Kas Mohammed, VP at Schneider Electric, examines how Internet of Things energy management systems can be used to create sustainable commercial buildings of the future.
Whilst sustainable technology is on the rise, a net-zero society must be the end goal we are all working towards. An entirely sustainable country or city sounds daunting, but like any seemingly impossible task we must first break it down and tackle the major issues, starting with buildings. In buildings, we must address the way we use and manage our electrical infrastructure and set KPIs to reduce consumption, particularly within those which are large and critical.
Electrical infrastructures in buildings are complex by nature and require some level of intelligence to function efficiently. In order to monitor and maintain this infrastructure within large and critical facilities, an energy management system, ranging from high level metering to more comprehensive solutions, is necessary. The Internet of Things (IoT) – the network of physical devices which are embedded with sensing, software and other technologies which enable them to communicate and exchange digital data – is fundamental to effective, sustainable building management.
Harnessing the benefits of the IoT
With an increase in data and comprehensive analytics, there is now an opportunity for energy management systems to drive hyper-efficiency, empowering facility owners with choices that benefit both their facilities and the environment.
The new generation of energy management systems harnesses the benefits of connected technology. This is achieved through connecting IoT enabled devices to provide greater visibility into the entire infrastructure from a web interface. The volume and variety of data points collected allows for in-depth, holistic analysis of an entire electrical infrastructure, rather than individual assets or isolated systems, driving better decision making and ultimately cutting energy usage.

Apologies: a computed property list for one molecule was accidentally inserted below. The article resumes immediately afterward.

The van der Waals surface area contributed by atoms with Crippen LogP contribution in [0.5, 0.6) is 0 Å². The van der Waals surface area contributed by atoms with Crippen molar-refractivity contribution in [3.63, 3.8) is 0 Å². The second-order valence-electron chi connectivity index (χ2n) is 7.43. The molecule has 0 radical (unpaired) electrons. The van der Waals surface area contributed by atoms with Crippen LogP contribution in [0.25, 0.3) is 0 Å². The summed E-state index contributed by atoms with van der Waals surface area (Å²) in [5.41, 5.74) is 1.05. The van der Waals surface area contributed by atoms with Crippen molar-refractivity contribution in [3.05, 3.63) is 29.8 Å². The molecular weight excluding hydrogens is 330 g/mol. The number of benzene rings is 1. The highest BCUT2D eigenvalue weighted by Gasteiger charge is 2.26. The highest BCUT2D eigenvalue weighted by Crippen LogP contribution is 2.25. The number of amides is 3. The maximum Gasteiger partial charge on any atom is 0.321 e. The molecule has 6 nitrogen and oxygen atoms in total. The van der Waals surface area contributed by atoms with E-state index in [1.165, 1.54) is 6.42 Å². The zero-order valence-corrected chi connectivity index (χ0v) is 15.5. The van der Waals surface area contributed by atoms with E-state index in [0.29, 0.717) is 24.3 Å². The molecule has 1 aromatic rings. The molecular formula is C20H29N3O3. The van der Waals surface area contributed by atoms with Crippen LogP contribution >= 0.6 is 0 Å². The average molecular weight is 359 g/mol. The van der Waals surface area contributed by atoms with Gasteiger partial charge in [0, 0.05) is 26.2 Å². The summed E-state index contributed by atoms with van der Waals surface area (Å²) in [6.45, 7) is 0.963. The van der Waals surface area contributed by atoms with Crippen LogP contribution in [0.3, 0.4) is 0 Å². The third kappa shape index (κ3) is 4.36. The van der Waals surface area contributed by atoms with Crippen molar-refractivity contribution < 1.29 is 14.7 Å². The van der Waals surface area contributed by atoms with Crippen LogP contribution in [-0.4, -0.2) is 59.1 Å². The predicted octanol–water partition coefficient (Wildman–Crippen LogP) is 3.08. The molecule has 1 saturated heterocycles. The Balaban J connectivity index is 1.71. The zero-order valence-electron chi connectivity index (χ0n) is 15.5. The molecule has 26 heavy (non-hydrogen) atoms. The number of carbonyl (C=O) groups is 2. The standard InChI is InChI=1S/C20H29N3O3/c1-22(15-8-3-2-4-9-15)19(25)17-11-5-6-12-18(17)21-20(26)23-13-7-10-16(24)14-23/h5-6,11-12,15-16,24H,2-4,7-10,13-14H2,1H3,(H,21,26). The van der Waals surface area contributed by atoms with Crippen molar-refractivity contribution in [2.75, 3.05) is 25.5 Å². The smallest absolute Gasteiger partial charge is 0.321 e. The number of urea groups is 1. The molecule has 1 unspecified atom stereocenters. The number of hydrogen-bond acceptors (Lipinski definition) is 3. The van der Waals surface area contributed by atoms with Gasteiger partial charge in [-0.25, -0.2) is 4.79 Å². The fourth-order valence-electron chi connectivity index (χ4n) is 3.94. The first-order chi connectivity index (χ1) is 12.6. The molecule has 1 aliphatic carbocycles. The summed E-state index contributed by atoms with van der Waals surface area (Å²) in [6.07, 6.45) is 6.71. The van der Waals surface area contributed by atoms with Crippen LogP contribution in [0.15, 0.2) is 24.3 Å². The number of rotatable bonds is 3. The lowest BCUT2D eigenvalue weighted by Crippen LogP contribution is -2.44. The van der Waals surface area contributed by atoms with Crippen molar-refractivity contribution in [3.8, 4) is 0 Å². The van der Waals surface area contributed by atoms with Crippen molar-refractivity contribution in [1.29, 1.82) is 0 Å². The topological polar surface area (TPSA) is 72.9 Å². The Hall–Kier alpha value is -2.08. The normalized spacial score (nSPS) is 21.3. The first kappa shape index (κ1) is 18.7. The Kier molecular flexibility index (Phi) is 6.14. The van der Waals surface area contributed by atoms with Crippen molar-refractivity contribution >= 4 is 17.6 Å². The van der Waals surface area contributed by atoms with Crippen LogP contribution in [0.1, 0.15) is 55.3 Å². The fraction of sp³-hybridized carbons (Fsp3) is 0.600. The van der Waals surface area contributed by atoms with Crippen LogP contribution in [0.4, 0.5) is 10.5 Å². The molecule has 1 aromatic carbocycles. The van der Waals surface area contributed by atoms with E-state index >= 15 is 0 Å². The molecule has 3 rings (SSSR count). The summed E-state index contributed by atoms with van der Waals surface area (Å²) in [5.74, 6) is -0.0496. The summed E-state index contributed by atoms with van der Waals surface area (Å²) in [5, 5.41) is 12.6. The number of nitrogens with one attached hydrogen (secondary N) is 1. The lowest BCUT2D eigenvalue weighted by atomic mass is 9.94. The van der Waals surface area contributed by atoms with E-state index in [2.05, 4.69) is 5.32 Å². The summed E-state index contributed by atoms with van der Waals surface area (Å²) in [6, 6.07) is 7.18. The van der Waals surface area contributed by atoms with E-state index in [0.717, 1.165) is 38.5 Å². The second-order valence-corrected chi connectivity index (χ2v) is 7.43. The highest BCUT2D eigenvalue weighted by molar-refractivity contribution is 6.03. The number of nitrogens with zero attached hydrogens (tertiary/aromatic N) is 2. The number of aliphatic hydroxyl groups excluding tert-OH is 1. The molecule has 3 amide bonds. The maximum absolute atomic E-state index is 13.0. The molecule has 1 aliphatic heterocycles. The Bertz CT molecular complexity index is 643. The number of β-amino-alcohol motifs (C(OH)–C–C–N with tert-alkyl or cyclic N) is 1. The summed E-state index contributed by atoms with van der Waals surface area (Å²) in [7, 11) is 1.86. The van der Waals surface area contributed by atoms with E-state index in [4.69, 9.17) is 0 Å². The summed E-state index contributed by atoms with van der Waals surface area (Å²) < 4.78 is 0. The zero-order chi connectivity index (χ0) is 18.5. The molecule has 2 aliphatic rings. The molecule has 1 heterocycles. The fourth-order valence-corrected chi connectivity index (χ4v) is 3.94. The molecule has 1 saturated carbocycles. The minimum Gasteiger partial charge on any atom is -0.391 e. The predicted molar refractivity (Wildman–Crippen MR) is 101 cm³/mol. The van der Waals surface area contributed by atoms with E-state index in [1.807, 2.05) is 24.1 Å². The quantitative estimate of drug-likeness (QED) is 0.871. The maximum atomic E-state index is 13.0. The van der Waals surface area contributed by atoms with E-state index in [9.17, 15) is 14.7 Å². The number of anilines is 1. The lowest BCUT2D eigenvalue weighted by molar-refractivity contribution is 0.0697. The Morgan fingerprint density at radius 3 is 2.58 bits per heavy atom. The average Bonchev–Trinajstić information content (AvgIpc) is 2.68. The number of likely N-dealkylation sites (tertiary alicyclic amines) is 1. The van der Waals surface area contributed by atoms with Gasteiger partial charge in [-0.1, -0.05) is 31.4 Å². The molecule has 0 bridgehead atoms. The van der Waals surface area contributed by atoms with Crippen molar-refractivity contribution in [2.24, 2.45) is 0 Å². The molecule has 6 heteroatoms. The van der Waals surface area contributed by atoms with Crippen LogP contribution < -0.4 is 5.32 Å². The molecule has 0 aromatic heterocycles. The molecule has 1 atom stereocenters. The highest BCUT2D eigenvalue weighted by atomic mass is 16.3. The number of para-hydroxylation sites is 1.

Using trends, heat maps, benchmarking and forecasting, amongst other methods, to analyse this data gives full visibility into system performance and opportunities for optimisation. Real-time monitoring and tracking not only provides event alarms related to benchmarking and compliance but also the trends leading up to these events, allowing for predictability in the case of recurrence. If an alarm is identified on a particular system, it is also possible to look at a virtual single line diagram inclusive of data readings to determine the causes upstream and consequences downstream of the event.
With the current needs for decentralisation and remote working, it is not just logical, but necessary to be able to effectively monitor electrical infrastructure regardless of proximity. With IoT energy management systems it is possible to monitor and/or control assets and systems from a cyber secure digital interface, removing the need for physical intervention and on-site presence.
If an event has occurred on a system, it can be located and isolated through the web platform. This allows a maintenance team to fix the issue more efficiently, potentially reducing consumption through preventing malfunctions such as overheating by minimising the time to interact with the system.
Large facilities will usually contain a range of vital assets – servers, medical equipment, CCTV, lifts, fire systems, lab equipment and many more. These tend to be power intensive and sensitive to power quality disturbances.
Power quality disturbances affect the sustainability of a building, not solely by the unnecessary increased in power consumption, but also the lowering of design life, which can result in premature failure and replacement of equipment leading to an increase of electrical waste in landfill.
With advanced reporting options one can see a clear summary of system performance and if events have likely occurred due to issues within or outside of the facility. In the case of an internal cause it is easy to see the source of the disturbance and its financial and operational impacts.
The journey to Net Zero
With cities accounting for 80% of the world’s energy consumption, and buildings, being the largest contributor, it is clear that we need to decarbonise our urban environments on more than an individual scale. Commercial and industrial scale change is needed urgently in order to mitigate these risks.
Energy management system